The Narrow Roads of Japan

2 minute read

To paraphrase Forest Gump, driving in Japan is like a box of chocolates. There’s a lot of awesomeness awaiting you as you first head out onto the road in our new little car and realize that there’s a whole world of beautiful and captivating sights and places to visit. But there is also the sudden realization that to balance all this awesomeness there is a lot of downsides to driving in Japan.

First off, once you’ve actually managed to jump through enough hoops to satisfy the Japanese DMV that you won’t immediately crash upon being let loose on the streets of Japan you’ll find that the vast majority of the roads winding their way through the cities and countrysides of Japan are so narrow that even in a small kei car you’ll find yourself wincing as each passing car seems to pass within mere millimetres of your side view mirror. It’s probably because of this that one of the main sticking points with the driver’s license test is to learn to hug the left side of the road as though your life depended on it, as it may very well save you from a nasty accident later on!

Next up is the fact that addresses as we’re used to in the West are very much non-existent here in Japan. Most of the time I’ve found that the simplest way is to navigate using a GPS system after putting in the telephone number of the house / shop / restaurant you want to visit. It’s also behind the use of map codes that most GPS machines accept. If you don’t have a GPS system or smartphone then you’re going to have to rely on a series of arcane rituals known as ‘asking for directions’ which usually end up getting you lost as you forget most of the steps about 5 minutes after being told exactly how to arrive at your destination.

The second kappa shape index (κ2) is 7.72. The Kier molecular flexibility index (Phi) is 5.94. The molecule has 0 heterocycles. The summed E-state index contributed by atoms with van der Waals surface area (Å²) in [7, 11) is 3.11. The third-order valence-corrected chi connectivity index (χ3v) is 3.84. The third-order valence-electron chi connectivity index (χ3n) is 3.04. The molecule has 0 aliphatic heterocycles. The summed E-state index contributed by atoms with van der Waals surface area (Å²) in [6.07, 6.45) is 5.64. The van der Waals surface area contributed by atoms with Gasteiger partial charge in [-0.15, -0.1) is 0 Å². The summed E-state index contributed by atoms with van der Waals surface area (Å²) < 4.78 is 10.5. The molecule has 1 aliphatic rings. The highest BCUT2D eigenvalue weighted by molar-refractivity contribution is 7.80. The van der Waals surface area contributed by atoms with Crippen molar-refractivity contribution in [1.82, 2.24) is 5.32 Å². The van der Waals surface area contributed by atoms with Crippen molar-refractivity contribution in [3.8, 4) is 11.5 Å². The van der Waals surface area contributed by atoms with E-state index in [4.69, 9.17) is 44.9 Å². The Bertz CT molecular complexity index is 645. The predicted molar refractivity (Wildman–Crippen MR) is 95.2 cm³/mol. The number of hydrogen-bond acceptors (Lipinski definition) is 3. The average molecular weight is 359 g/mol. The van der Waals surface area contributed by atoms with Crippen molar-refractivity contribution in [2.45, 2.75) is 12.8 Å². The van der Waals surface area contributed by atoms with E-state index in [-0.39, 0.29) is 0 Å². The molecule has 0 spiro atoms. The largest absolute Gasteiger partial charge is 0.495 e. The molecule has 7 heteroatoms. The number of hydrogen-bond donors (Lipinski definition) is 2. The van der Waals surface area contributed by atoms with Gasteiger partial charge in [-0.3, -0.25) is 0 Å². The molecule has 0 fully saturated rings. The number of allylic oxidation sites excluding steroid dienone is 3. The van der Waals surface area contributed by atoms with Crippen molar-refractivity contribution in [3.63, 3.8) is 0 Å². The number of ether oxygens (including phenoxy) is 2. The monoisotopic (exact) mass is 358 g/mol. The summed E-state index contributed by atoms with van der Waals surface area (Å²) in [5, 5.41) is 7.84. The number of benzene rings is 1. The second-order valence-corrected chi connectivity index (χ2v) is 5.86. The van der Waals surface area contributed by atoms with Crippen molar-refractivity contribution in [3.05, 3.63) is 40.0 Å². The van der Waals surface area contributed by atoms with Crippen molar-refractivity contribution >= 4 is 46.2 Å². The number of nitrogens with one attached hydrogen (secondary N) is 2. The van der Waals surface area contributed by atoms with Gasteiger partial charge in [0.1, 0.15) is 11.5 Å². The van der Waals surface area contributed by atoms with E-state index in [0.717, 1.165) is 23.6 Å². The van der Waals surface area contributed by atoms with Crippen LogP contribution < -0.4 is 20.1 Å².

Despite Japan’s reputation as a nation of rather polite people you’ll find that many of them take out their frustrations on the road by driving as though the hounds of hell were chasing them. Be it a truck, a car full of kids with their parents at the helm, or even a very old granny driving in her car from years past. They will all try their utmost to tailgate you until you give way or die trying.

A further irritation is that many people have a tendency to stop at the side of the road and throw their emergency lights on. This takes place everywhere, be it a blind corner or right at an intersection. This means that every car has to nimbly pass them by quickly driving into oncoming traffic. Pair this with the aforementioned narrow roads and it’s a recipe for happy times.

Despite this though Japan makes up for every slight irritation by providing some of the most spectacular scenery imaginable as you wind your way through mountain passes that provide amazing vistas of the valleys below you and the mountains that you can see stretching into the distance. Even the different seasons help to make trips something amazing to behold with the acres of forests changing color as their leaves change with the coming of autumn and spring.

After a few years of having to manage driving in Japan I would still never give it up even though there are many things that annoy me driving here. Maybe that’s why I find myself smiling like a loon as I sit behind the wheel of my tiny car as it tries its best to make it up the umpteenth 80° incline.